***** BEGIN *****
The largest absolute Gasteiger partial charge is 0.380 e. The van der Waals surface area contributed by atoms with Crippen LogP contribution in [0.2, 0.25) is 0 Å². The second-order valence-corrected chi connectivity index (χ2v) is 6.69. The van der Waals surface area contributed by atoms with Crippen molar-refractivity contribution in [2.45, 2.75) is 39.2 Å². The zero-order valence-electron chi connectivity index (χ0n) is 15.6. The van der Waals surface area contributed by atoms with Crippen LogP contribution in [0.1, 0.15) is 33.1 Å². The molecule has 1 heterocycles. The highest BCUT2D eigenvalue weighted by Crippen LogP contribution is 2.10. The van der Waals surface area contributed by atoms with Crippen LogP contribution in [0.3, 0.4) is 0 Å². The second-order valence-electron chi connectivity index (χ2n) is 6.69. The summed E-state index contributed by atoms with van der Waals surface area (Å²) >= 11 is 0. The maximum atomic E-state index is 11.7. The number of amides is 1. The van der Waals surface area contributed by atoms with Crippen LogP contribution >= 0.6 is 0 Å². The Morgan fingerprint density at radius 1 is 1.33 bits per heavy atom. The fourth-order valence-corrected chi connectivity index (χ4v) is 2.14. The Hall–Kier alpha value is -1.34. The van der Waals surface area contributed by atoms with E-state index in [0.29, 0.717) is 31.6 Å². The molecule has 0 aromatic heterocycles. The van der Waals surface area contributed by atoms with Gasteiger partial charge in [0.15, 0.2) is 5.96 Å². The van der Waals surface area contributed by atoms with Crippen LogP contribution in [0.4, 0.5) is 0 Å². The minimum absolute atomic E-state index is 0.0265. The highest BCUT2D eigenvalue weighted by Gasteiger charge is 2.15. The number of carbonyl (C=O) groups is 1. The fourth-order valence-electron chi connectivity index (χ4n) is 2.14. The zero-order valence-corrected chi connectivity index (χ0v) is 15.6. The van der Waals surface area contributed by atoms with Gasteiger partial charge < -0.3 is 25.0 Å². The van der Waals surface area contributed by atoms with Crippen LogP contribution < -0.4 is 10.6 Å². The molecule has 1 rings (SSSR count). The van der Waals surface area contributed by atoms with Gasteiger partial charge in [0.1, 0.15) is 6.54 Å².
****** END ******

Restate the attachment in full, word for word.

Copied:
The largest absolute Gasteiger partial charge is 0.380 e. The van der Waals surface area contributed by atoms with Crippen LogP contribution in [0.2, 0.25) is 0 Å². The second-order valence-corrected chi connectivity index (χ2v) is 6.69. The van der Waals surface area contributed by atoms with Crippen molar-refractivity contribution in [2.45, 2.75) is 39.2 Å². The zero-order valence-electron chi connectivity index (χ0n) is 15.6. The van der Waals surface area contributed by atoms with Crippen LogP contribution in [0.1, 0.15) is 33.1 Å². The molecule has 1 heterocycles. The highest BCUT2D eigenvalue weighted by Crippen LogP contribution is 2.10. The van der Waals surface area contributed by atoms with Crippen LogP contribution in [0.3, 0.4) is 0 Å². The second-order valence-electron chi connectivity index (χ2n) is 6.69. The summed E-state index contributed by atoms with van der Waals surface area (Å²) >= 11 is 0. The maximum atomic E-state index is 11.7. The number of amides is 1. The van der Waals surface area contributed by atoms with Crippen LogP contribution >= 0.6 is 0 Å². The Morgan fingerprint density at radius 1 is 1.33 bits per heavy atom. The fourth-order valence-corrected chi connectivity index (χ4v) is 2.14. The Hall–Kier alpha value is -1.34. The van der Waals surface area contributed by atoms with E-state index in [0.29, 0.717) is 31.6 Å². The molecule has 0 aromatic heterocycles. The van der Waals surface area contributed by atoms with Gasteiger partial charge in [0.15, 0.2) is 5.96 Å². The van der Waals surface area contributed by atoms with Crippen LogP contribution in [0.4, 0.5) is 0 Å². The minimum absolute atomic E-state index is 0.0265. The highest BCUT2D eigenvalue weighted by Gasteiger charge is 2.15. The number of carbonyl (C=O) groups is 1. The fourth-order valence-electron chi connectivity index (χ4n) is 2.14. The zero-order valence-corrected chi connectivity index (χ0v) is 15.6. The van der Waals surface area contributed by atoms with Gasteiger partial charge < -0.3 is 25.0 Å². The van der Waals surface area contributed by atoms with Crippen LogP contribution < -0.4 is 10.6 Å². The molecule has 1 rings (SSSR count). The van der Waals surface area contributed by atoms with Gasteiger partial charge in [0.1, 0.15) is 6.54 Å².